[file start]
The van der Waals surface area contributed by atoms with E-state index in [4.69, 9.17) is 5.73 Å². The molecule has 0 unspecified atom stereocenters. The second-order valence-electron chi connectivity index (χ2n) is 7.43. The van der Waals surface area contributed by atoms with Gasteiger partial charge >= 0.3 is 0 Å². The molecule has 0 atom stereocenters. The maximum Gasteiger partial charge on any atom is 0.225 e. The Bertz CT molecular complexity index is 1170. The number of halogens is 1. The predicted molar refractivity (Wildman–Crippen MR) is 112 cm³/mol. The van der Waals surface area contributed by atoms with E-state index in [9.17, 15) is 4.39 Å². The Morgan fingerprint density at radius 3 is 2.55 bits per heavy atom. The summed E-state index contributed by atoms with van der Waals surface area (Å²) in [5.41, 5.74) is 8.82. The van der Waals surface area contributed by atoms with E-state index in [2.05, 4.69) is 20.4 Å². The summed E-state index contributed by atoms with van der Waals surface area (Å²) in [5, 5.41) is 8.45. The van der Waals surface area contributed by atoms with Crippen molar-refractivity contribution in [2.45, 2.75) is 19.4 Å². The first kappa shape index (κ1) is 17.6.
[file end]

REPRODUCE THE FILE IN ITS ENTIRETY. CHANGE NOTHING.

The van der Waals surface area contributed by atoms with E-state index in [4.69, 9.17) is 5.73 Å². The molecule has 0 unspecified atom stereocenters. The second-order valence-electron chi connectivity index (χ2n) is 7.43. The van der Waals surface area contributed by atoms with Gasteiger partial charge >= 0.3 is 0 Å². The molecule has 0 atom stereocenters. The maximum Gasteiger partial charge on any atom is 0.225 e. The Bertz CT molecular complexity index is 1170. The number of halogens is 1. The predicted molar refractivity (Wildman–Crippen MR) is 112 cm³/mol. The van der Waals surface area contributed by atoms with E-state index in [9.17, 15) is 4.39 Å². The Morgan fingerprint density at radius 3 is 2.55 bits per heavy atom. The summed E-state index contributed by atoms with van der Waals surface area (Å²) in [5.41, 5.74) is 8.82. The van der Waals surface area contributed by atoms with E-state index in [2.05, 4.69) is 20.4 Å². The summed E-state index contributed by atoms with van der Waals surface area (Å²) in [5, 5.41) is 8.45. The van der Waals surface area contributed by atoms with Crippen molar-refractivity contribution in [2.45, 2.75) is 19.4 Å². The first kappa shape index (κ1) is 17.6.